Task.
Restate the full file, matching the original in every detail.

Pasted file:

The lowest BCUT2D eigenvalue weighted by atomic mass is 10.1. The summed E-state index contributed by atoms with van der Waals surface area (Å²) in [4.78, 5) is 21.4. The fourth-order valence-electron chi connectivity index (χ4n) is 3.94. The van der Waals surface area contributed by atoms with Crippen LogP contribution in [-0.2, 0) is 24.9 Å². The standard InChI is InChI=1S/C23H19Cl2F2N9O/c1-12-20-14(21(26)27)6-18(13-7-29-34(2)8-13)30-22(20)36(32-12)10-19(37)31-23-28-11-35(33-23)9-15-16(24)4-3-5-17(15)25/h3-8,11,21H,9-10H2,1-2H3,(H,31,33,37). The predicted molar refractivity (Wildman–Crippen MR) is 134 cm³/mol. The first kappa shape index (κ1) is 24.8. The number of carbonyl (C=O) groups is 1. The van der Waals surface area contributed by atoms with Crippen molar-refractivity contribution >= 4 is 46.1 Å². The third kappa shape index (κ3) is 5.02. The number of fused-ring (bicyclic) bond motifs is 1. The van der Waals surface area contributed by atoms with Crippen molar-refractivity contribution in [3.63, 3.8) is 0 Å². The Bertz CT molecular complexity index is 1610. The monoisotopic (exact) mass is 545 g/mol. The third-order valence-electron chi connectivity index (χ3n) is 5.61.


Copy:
The lowest BCUT2D eigenvalue weighted by atomic mass is 10.1. The summed E-state index contributed by atoms with van der Waals surface area (Å²) in [4.78, 5) is 21.4. The fourth-order valence-electron chi connectivity index (χ4n) is 3.94. The van der Waals surface area contributed by atoms with Crippen LogP contribution in [-0.2, 0) is 24.9 Å². The standard InChI is InChI=1S/C23H19Cl2F2N9O/c1-12-20-14(21(26)27)6-18(13-7-29-34(2)8-13)30-22(20)36(32-12)10-19(37)31-23-28-11-35(33-23)9-15-16(24)4-3-5-17(15)25/h3-8,11,21H,9-10H2,1-2H3,(H,31,33,37). The predicted molar refractivity (Wildman–Crippen MR) is 134 cm³/mol. The first kappa shape index (κ1) is 24.8. The number of carbonyl (C=O) groups is 1. The van der Waals surface area contributed by atoms with Crippen molar-refractivity contribution >= 4 is 46.1 Å². The third kappa shape index (κ3) is 5.02. The number of fused-ring (bicyclic) bond motifs is 1. The van der Waals surface area contributed by atoms with Crippen molar-refractivity contribution in [3.63, 3.8) is 0 Å². The Bertz CT molecular complexity index is 1610. The monoisotopic (exact) mass is 545 g/mol. The third-order valence-electron chi connectivity index (χ3n) is 5.61.